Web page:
Researchers have found long-term evidence that active control of localized prostate cancer is a safe alternative to immediate surgery or radiation.

The results, released Saturday, are encouraging for men who want to avoid treatment-related sexual and incontinence problems, said Dr. Stacy Loeb, a prostate cancer specialist at NYU Langone Health who was not involved in the research.

The study directly compared the three approaches: surgery to remove tumors, radiation treatment, and monitoring. Most prostate cancers grow slowly, so it takes many years to see the results of the disease.

«There was no difference in 15-year prostate cancer mortality between the groups,» Loeb said. And prostate cancer survival for all three groups was high: 97% regardless of treatment approach. “That is also very good news.”

The results were published Saturday in the New England Journal of Medicine and presented at a European Association of Urology conference in Milan, Italy. Britain’s National Institute for Health and Care Research paid for the research.

This 1974 microscope image provided by the Centers for Disease Control and Prevention shows changes in the cells that indicate adenocarcinoma of the prostate.Dr. Edwin P. Ewing Jr. / CDC via AP, File

Men diagnosed with localized prostate cancer should not panic or rush treatment decisions, said lead author Dr. Freddie Hamdy, of the University of Oxford. Instead, they should «carefully consider the potential benefits and harms caused by treatment options.»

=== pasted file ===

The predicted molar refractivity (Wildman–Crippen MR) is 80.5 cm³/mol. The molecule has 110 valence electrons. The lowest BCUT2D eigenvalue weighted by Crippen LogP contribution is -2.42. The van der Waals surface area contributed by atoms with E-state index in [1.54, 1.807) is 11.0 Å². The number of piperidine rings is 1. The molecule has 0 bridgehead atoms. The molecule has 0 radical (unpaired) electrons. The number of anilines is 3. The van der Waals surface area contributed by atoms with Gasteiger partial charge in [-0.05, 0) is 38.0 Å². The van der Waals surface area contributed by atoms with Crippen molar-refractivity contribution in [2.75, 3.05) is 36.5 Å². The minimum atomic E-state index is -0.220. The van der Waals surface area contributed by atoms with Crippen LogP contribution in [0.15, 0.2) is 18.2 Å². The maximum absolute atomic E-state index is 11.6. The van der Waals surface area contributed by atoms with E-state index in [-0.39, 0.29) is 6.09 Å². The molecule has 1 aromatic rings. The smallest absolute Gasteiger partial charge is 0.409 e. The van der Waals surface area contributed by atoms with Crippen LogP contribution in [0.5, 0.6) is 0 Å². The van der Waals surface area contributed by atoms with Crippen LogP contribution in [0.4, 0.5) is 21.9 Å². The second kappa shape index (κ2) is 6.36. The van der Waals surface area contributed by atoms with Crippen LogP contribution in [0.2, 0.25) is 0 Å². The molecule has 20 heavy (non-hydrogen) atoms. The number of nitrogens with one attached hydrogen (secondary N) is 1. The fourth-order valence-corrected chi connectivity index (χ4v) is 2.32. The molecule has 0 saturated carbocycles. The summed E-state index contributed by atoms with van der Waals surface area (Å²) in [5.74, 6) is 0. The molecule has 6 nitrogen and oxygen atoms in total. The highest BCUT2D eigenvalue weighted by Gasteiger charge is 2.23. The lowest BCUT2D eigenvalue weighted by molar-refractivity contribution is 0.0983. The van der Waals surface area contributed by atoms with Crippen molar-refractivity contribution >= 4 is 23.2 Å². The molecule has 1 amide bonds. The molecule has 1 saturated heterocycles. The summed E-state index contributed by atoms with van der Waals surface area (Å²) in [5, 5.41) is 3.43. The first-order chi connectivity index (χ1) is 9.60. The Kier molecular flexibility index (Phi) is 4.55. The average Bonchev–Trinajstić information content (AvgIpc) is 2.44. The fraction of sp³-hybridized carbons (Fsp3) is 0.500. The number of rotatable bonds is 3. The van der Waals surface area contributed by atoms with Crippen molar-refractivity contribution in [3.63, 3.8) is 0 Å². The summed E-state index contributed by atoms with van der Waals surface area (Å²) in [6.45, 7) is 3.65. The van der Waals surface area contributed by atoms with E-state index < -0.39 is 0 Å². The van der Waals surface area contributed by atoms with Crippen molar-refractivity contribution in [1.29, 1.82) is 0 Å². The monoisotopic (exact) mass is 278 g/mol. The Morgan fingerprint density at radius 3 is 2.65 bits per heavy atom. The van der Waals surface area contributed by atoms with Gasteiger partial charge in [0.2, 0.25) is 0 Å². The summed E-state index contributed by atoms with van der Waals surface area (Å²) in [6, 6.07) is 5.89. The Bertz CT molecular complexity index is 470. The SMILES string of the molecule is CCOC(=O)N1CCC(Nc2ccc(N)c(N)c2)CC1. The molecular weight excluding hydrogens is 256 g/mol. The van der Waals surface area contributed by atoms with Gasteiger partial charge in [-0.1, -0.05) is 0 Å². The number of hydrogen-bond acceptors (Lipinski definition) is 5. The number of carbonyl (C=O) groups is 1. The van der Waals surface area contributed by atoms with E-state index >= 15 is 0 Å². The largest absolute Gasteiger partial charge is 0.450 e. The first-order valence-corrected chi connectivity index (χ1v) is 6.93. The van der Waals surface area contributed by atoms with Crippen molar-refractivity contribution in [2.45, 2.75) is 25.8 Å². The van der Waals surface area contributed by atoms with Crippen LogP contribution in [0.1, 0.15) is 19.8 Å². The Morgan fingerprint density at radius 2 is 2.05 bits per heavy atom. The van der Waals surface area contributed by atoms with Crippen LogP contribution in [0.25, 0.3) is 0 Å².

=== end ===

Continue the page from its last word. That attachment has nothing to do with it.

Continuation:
A small number of men with high-risk or more advanced disease need urgent treatment, he added.

The researchers followed more than 1,600 UK men who agreed to be randomly assigned to undergo surgery, radiation or active monitoring. The patients’ cancer was confined to the prostate, a walnut-sized gland that is part of the reproductive system. The men in the follow-up group underwent regular blood tests and some underwent surgery or radiation.

Death from prostate cancer occurred in 3.1% of the active follow-up group, 2.2% in the surgery group, and 2.9% in the radiation group, differences considered statistically insignificant.

At 15 years, cancer had spread in 9.4% of the active follow-up group, 4.7% of the surgery group, and 5% of the radiation group. The study began in 1999, and experts said current monitoring practices are better, with MRIs and genetic testing guiding decisions.

“Now we have more ways to help detect that the disease is progressing before it spreads,” Loeb said. In the US, about 60% of low-risk patients choose monitoring, now called active surveillance.

Hamdy said the researchers had seen the difference in cancer spread at 10 years and hoped it would make a difference in survival at 15 years, «but it didn’t.» He said that spread alone does not predict death from prostate cancer.

«This is an exciting new finding, useful for men when making treatment decisions,» he said.

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